Jamieson has won university-wide teaching awards at each of the three universities at which she has taught and has delivered the American Political Science Association’s Ithiel de Sola Poole Lecture, the National Communication Association’s Arnold Lecture, and the NASEM Division of Behavioral and Social Sciences and Education Henry and Bryna David Lecture. Her paper “Implications of the Demise of ‘Fact’ in Political Discourse” received the American Philosophical Society’s 2016 Henry Allen Moe Prize. Jamieson’s work has been funded by the FDA and the MacArthur, Ford, Carnegie, Pew, Robert Wood Johnson, Packard, and Annenberg Foundations. She is the co-founder of FactCheck.org and its subsidiary site, SciCheck, and director of The Sunnylands Constitution Project, which has produced more than 30 award-winning films on the Constitution for high school students. Jamieson is a fellow of the American Academy of Arts and Sciences, the American Philosophical Society, the American Academy of Political and Social Science, and the International Communication Association, and a past president of the American Academy of Political and Social Science.

sponsored by the Center for the Humanities, Messina, Office of Mission Integration & the Writing department

Spring 2020

Karen Fish: Reading
Modern Masters Reading Series 
Wednesday, January 22, 6pm
McManus Theater
free & open to the public

Picture of Karen FishKaren Fish was trained as a visual artist and then did her graduate work in the Writing Seminars at the Johns Hopkins University. She's the author of two books, The Cedar Canoe (University of Georgia) and What is Beyond Us (Harper Collins). Her work has appeared in numerous magazines over the years including The New Yorker, Yale Review, Poetry, The American Poetry Review, The New Republic and Slate. During the 1990's she taught at Princeton University. Currently, she serves as the chair of the Writing department at Loyola University Maryland.

Jia Tolentino: Craft Talk & Q&A
Writers at Work Series
Wednesday, February 5, 4:30 pm
Fourth Floor Program Room
Free & open to the public

Jia ToletinoJia Tolentino is a staff writer at the New Yorker and the author of the essay collection Trick Mirror. Formerly, she was the deputy editor at Jezebel and a contributing editor at the Hairpin. She grew up in Texas, went to the University of Virginia, and got her MFA in fiction at the University of Michigan.

 

 

Danielle Evans: Reading & Q&A
Writers at Work Series
Wednesday, February 26, 6:00 pm
McManus Theater
Free & open to the public

Danielle EvansDanielle Evans is the author of the story collection Before You Suffocate Your Own Fool Self, winner of the PEN American Robert W. Bingham prize, Hurston-Wright Award, and the Paterson Prize, and a National Book Foundation 5 under 35 selection, and the forthcoming collection The Office of Historical Corrections. Her stories have appeared in magazines and anthologies including The Paris Review, A Public Space, American Short Fiction, Callaloo, New Stories From the South, and The Best American Short Stories. She teaches creative writing at Johns Hopkins University.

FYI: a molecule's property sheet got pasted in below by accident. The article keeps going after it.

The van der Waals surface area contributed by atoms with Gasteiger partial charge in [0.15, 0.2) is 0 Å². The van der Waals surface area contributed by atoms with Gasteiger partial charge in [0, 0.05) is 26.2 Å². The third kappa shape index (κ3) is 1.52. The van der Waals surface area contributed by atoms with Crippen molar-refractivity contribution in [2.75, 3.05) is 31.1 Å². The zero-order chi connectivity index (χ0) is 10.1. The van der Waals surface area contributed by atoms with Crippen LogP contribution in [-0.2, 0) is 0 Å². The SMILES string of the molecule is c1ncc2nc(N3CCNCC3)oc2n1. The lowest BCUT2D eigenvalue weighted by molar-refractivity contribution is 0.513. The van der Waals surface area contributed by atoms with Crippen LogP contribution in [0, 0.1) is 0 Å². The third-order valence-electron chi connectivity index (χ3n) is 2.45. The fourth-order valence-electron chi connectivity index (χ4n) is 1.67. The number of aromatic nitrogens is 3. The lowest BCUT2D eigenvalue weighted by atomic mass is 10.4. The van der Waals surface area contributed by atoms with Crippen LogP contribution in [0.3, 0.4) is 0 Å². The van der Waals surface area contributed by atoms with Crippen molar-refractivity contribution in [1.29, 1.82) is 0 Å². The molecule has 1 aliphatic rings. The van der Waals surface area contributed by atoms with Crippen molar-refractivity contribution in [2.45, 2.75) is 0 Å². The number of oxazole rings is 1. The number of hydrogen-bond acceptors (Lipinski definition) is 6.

Ocean Vuong: Reading
Modern Masters Reading Series
April 17 at 6pm
McGuire Hall
Free & open to the public

Ocean VuongOcean Vuong is the author of the debut novel, On Earth We're Briefly Gorgeous, out from Penguin Press (2019) and forthcoming in 19 languages worldwide. He is also the author of the critically acclaimed poetry collection, Night Sky with Exit Wounds, a New York Times Top 10 Book of 2016, winner of the T.S. Eliot Prize, the Whiting Award, the Thom Gunn Award, and the Forward Prize for Best First Collection. A Ruth Lilly fellow from the Poetry Foundation, his honors include fellowships from the Lannan Foundation, the Civitella Ranieri Foundation, The Elizabeth George Foundation, The Academy of American Poets, and the Pushcart Prize.

Vuong's writings have been featured in The Atlantic, Harpers, The Nation, New Republic, The New Yorker, The New York Times, The Village Voice, and American Poetry Review, which awarded him the Stanley Kunitz Prize for Younger Poets. Selected by Foreign Policy magazine as a 2016 100 Leading Global Thinker, alongside Hillary Clinton, Ban Ki-Moon and Justin Trudeau, Ocean was also named by BuzzFeed Books as one of “32 Essential Asian American Writers” and has been profiled on NPR’s “All Things Considered,” PBS NewsHour, Teen Vogue, VICE, The Fantastic Man, and The New Yorker.

Born in Saigon, Vietnam, he lives in Northampton, Massachusetts, where he serves as an Assistant Professor in the MFA Program for Poets and Writers at Umass-Amherst.

Greg Jackson: Reading
Modern Masters Reading Series
Monday, April 27th, 6pm
McManus Theater
Free & open to the public

Greg JacksonGreg Jackson grew up in Boston and coastal Maine. His work has appeared in The New Yorker, the Virginia Quarterly Review, and Granta. He is a graduate of the MFA program at the University of Virginia and has been a Fiction Fellow at the Fine Arts Work Center and a resident at the MacDowell Colony and the Virginia Center for the Creative Arts. A winner of the Balch and Henfield prizes, he was a finalist for the 2014 National Magazine Award in Fiction. Prodigals is his first book.

“There are ethics at stake and, more important, crackling and careening Fitzgerald-worthy sentences that gather into Cheeveresque specimens of narrative architecture. Even stories that come apart (deliberately, in the case of 'Metanarrative Breakdown') feel like the work of a writer with several books behind him, instead of none.” ―Boris Kachka, New York

“[A] fervent debut . . . with a language both hallucinatory and philosophical . . . [Prodigals] is a profound allegory of our addiction to success.” ―Antonio Ruiz-Camacho, The New York Times Book Review